What does authority mean under international law? There are various actors with different forms of authority, but no overarching concept of what characteristic endows an actor with authority, and even less of a coherent conception of legitimacy as a requirement for such authority. In fact, international law recognizes different authorities for different causes and different contexts, allocated to different actors, who base their authority on different characteristics (state legitimacy, representativity, military power, control). After disaggregating the concept of authority and outlining some of the consequences that follow from each type, this article highlights a number of different actors and describes the various authorities each has under international law. For instance, under jus in bello, nonstate actors can create a state of armed conflict in which they can often continue to use military means without legal sanction. While jus ad bellum may still in principle require legitimacy (in the formal sense of being a state), current jus in bello covers a range of non-state actors. Thus, from a practical point of view, the jus in bello regulations undermine any jus ad bellum requirement of legitimate authority.

  • 14.
    Wrange, Pål
    Stockholm University, Faculty of Law, Department of Law, Stockholm Center for International Law and Justice (SCILJ).
    En internationell ordning där de mänskliga rättigheterna och friheterna till fullo kan förverkligas2016In: Framtidsarvet: Svensk utrikespolitik trettio år efter Olof Palmes död / [ed] Ulf Bjereld, Ulf Carmesund, Göteborg: Korpen , 2016, p. 197-209Chapter in book (Other (popular science, discussion, etc.))
  • 15.
    Wrange, Pål
    Stockholm University, Faculty of Law, Department of Law, Stockholm Center for International Law and Justice (SCILJ).
    International Humanitarian Law without the State2016In: Scandinavian Studies in Law, ISSN 0085-5944, Vol. 62, p. 145-162Article in journal (Other academic)
    Abstract [en]

    What would international law look like in a world without states — or with states being non-dominant? How would it be formed and who would be its protagonists? And would that world be a better place? To think about international law without states might seem like a ludicrous idea. After all, inter-national is often interpreted to mean “inter-state”, and for many people, any law without the state seems impossible to think. However, the state has been around for only a few hundred years, and yet there have been norms between political communities — whether we call that international “law” or not – for much longer. International law without the state could mean de facto anarchy and even perennial war. But it could also mean inter-communal law between communities that are not states, if we assume that people without states would spontaneously form political communities, albeit of a different nature. Or it could be mainly transnational law, formed between apolitical bodies, like corporations. Or, perhaps, a bit of all of that.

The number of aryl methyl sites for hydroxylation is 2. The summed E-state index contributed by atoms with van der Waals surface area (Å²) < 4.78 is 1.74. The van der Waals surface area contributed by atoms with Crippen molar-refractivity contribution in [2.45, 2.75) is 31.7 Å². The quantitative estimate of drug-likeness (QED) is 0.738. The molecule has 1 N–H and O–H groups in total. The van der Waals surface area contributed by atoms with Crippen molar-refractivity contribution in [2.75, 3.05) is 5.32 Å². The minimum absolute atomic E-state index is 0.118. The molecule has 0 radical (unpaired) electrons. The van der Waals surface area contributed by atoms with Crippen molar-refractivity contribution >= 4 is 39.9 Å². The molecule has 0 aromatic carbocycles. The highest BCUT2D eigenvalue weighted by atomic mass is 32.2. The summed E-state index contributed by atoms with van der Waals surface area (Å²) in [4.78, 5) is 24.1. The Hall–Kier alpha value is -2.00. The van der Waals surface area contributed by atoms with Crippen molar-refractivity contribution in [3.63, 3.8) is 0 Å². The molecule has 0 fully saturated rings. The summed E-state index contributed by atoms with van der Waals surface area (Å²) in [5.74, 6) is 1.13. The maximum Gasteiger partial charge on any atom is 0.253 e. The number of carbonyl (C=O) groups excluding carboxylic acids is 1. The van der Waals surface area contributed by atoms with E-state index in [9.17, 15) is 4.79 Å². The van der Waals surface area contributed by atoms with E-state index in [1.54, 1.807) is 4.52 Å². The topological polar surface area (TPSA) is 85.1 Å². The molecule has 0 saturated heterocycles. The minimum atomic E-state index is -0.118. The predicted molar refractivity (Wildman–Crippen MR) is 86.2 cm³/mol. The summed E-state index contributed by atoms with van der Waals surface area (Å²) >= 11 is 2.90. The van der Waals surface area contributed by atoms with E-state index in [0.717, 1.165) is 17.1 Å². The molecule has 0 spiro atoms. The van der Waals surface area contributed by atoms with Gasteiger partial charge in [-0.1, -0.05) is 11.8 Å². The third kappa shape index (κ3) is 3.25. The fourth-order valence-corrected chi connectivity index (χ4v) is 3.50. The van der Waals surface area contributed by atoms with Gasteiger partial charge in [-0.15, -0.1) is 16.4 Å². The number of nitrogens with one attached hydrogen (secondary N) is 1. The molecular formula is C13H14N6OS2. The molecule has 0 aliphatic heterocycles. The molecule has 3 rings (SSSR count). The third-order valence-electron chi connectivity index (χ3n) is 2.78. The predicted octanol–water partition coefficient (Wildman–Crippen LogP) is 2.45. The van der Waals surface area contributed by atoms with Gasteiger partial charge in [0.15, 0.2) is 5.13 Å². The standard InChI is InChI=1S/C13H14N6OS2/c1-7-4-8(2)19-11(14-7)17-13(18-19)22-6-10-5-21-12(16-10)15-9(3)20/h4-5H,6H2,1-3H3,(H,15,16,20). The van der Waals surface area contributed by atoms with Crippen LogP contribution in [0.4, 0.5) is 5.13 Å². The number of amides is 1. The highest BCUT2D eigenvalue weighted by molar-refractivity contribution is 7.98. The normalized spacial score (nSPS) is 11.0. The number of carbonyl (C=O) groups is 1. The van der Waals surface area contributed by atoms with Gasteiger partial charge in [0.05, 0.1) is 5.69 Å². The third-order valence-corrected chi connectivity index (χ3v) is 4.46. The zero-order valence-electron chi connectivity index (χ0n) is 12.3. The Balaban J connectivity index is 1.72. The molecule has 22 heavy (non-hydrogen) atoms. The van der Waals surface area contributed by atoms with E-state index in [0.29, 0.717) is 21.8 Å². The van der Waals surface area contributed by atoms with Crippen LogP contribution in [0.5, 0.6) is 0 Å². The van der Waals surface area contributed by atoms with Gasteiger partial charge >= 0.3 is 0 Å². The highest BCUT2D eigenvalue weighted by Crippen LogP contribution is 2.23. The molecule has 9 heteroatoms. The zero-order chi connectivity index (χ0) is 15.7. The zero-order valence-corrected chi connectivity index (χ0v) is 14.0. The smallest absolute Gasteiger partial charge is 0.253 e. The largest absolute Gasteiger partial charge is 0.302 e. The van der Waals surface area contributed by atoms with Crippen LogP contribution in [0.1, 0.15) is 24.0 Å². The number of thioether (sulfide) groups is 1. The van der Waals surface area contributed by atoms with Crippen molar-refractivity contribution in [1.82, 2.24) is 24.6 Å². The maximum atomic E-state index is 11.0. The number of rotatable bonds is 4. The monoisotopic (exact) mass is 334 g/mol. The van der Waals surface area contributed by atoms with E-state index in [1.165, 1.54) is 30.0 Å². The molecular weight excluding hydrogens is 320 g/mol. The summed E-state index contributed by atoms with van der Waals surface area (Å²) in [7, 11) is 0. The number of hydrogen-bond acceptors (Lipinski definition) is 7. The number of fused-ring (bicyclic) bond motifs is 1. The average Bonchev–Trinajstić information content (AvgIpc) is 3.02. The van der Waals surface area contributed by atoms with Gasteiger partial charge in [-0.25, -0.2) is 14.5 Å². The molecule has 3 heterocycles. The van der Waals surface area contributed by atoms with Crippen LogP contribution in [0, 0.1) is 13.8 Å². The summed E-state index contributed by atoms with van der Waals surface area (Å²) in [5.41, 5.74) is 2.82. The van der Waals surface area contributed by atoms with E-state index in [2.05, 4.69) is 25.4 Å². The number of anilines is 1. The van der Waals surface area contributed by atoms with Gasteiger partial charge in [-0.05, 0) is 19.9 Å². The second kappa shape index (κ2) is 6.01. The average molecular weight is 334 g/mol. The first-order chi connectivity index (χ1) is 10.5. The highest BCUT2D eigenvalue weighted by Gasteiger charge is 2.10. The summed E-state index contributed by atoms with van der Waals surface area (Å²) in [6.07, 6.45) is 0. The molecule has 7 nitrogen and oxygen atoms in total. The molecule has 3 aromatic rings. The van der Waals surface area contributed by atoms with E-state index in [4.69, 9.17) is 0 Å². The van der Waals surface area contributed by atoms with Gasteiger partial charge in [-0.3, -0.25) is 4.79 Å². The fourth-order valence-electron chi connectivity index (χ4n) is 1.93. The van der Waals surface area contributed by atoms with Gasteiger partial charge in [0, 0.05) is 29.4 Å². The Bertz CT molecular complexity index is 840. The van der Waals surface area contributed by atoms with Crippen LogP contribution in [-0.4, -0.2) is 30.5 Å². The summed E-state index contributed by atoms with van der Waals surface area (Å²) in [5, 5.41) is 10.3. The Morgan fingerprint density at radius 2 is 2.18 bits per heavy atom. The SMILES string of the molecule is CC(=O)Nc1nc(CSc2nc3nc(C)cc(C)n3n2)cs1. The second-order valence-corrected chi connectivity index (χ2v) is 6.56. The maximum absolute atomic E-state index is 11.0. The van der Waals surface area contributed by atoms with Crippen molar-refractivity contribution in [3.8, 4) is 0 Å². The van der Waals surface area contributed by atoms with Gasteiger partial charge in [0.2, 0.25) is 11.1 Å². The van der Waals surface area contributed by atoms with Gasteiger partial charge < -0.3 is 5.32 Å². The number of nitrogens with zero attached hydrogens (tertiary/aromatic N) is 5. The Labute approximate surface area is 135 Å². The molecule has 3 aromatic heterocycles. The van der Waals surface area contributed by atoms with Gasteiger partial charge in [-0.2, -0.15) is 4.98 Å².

• 16.
    Wrange, Pål
    Stockholm University, Faculty of Law, Department of Law, Stockholm Center for International Law and Justice (SCILJ).
    Land, Development and the Irrationality of International Law2015In: Scandinavian Studies in Law, ISSN 0085-5944, Vol. 60, p. 187-220Article in journal (Refereed)
  • 17.
    Wrange, Pål
    Stockholm University, Faculty of Law, Department of Law, Stockholm Center for International Law and Justice (SCILJ).
    Sedelmayer v. Russian Federation2012In: American Journal of International Law, ISSN 0002-9300, E-ISSN 2161-7953, Vol. 106, p. 347-353Article in journal (Refereed)
  • 18.
    Wrange, Pål
    Stockholm University, Faculty of Law, Department of Law, Stockholm Center for International Law and Justice (SCILJ).
    The Crime of Aggression and the Principle of Complementarity2016In: The Crime of Aggression: A Commentary: Volume 1 / [ed] Claus Kress, Stefan Barriga, Cambridge University Press, 2016, p. 704-751Chapter in book (Other academic)
1 - 18 of 18